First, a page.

Know Your Opponent: UCLA Football vs. Oregon State Beavers


The UCLA Football team needs to win their last three games to become bowl eligible. That difficult feat starts this Saturday against Oregon State.

The UCLA Football team and the Oregon State Beavers have a lot of in common this season. Their starting quarterback is out for the season, they do not have a great offense, they have several key injuries and they are in the bottom third of their divisions.

Not exactly a game that ESPN is pining for in their primetime slot, but this Pac-12 contest still has some stakes tied to it. While Oregon State is playing for pride (because they are mathematically eliminated from bowl eligibility), UCLA still has a chance to make it to six wins.

If UCLA wants to become bowl eligible, they have to win their last three against OSU, USC and Cal. Kind of a tough feat, but not impossible.

The Bruins need to go one game at a time and that starts with the Beavers, a team that has nearly pulled off a few stunning victories in the last few weeks. Though Oregon State is 2-7, their record does not indicate how they have improved this season. Let us take a look at what the Bruins have to deal with.

Oct 22, 2016; Seattle, WA, USA; Oregon State Beavers quarterback Marcus McMaryion (3) throws out a pass against the Washington Huskies during the second quarter at Husky Stadium. Mandatory Credit: Jennifer Buchanan-USA TODAY Sports

Oregon State Offense

Oregon State, like UCLA, is depending on the skills of their backup quarterback who has lost four games in a row. Does that sound familiar Bruin fans? Try as they might, Marcus Maryion, like Mike Fafaul, has held this team together but has not been able to get them over the hump.

The Beavers were able to put some points and yards up against division leading teams Washington State and Utah. The interesting thing is how they did it. Balanced, but unbalanced.

Against Utah, the Beavers ran for 275 yards (out of a total of 297). Against Wazzu, OSU totaled 498 yards with 415 of those through the air. A bit of a bipolar approach to football, but I guess it is better to have both than just one. Right, UCLA?

Oregon State has some weapons on their team that are used for a variety of purposes.

At RB, the Beavers are deep and they are not afraid to use all of them. Oregon State has seven players that have participated in at least six games, four players are averaging over 25 yards per game and collectively, they are the 7th best rushing offense in the Pac-12 with 189.4 yards per game.

At wide receiver, they do not have many players participating, but rather, they use a lot of their backs as receivers. Their top three receivers, Victor Bolden, Seth Collins and Ryan Nall (Bolden and Nall are the Beavs top two running backs), are averaging 53 yards or less per game. Not a lot of yards, but these players are very active.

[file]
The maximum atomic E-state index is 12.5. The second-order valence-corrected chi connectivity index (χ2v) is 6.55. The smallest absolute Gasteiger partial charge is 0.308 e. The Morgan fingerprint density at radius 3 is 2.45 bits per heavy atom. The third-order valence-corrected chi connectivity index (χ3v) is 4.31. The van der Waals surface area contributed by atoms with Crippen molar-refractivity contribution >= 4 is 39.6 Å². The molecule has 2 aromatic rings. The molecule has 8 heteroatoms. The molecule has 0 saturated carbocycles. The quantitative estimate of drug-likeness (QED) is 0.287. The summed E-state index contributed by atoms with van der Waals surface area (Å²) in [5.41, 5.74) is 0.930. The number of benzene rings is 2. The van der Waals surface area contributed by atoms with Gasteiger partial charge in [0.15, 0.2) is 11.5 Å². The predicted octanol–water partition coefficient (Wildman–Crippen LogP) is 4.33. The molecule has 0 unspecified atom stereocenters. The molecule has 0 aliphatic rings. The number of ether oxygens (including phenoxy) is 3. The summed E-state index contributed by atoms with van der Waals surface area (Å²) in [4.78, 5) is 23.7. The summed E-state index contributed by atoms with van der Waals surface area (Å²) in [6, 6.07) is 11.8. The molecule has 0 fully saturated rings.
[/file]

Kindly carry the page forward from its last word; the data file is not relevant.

So it is simple, put pressure on the source (Maryion) and shut down their weapons (Bolden and Nall) and the Bruin defense should have the advantage.

Nov 21, 2015; Corvallis, OR, USA; Oregon State Beavers linebacker Caleb Saulo (35) tap the helmet of Beavers linebacker Sam Kuschnick (42) following a sack of Washington Huskies quarterback K.J. Carta-Samuels (11) at Reser Stadium. Mandatory Credit: Scott Olmos-USA TODAY Sports

Oregon State Defense

Oregon State has a lot of problems on the defensive side of the ball. Their biggest one is injuries. Currently they have eight players that have sustained injuries, with four out for the season and one out indefinitely.

The Oregon State defense also seems to have some fundamental flaws. Tackling is an issue, zone defense is not that great and they can’t seem to match up properly with their opponents.

Luckily, they are playing the UCLA whose offense is having a very hard time getting their game in order.

The Bruins are still trying to establish a run game, which is a good thing despite little production. Any yards they get helps UCLA as OSU is not a great run defense team (with a benign pass rush), so this could be an even matchup.

That will help with their passing game which, when receivers are catching balls, is a very deadly weapon for UCLA. But what if they are not? The Beavers are actually doing a decent job defending the air. They are 5th in conference, only allowing 205.8 passing yards per game.

That is good, but as sketchy as UCLA has been on offense, I could see them “break out” against OSU.

Nov 7, 2015; Corvallis, OR, USA; UCLA fullback Nate Iese (32) recovers a fumble by quarterback Josh Rosen (3) during the first half in a game against Oregon State at Reser Stadium. Mandatory Credit: Troy Wayrynen-USA TODAY Sports

Final Analysis

As troublesome as this season has been for the UCLA Football team, Oregon State’s season is a bit more dire. Head Coach Gary Anderson has done a good job making improvements here and there but for the most part, OSU still lacks the talent to match up with these Pac-12 teams.

Overall I believe UCLA, despite their lapses in play calling and coaching, has the horses to run this race. They have better talent which I think will pull them through in the end.

The Bruins should be able to establish more of a run game while keeping Oregon State secondary on their toes with their passing game. As for the Bruin defense, well they’re just going to completely shut down Oregon State. I’m not  going to say that this is a shut out like last season, but the Beavers will land a few punches, though not enough for the victory.


UCLA 24 – Oregon State 14

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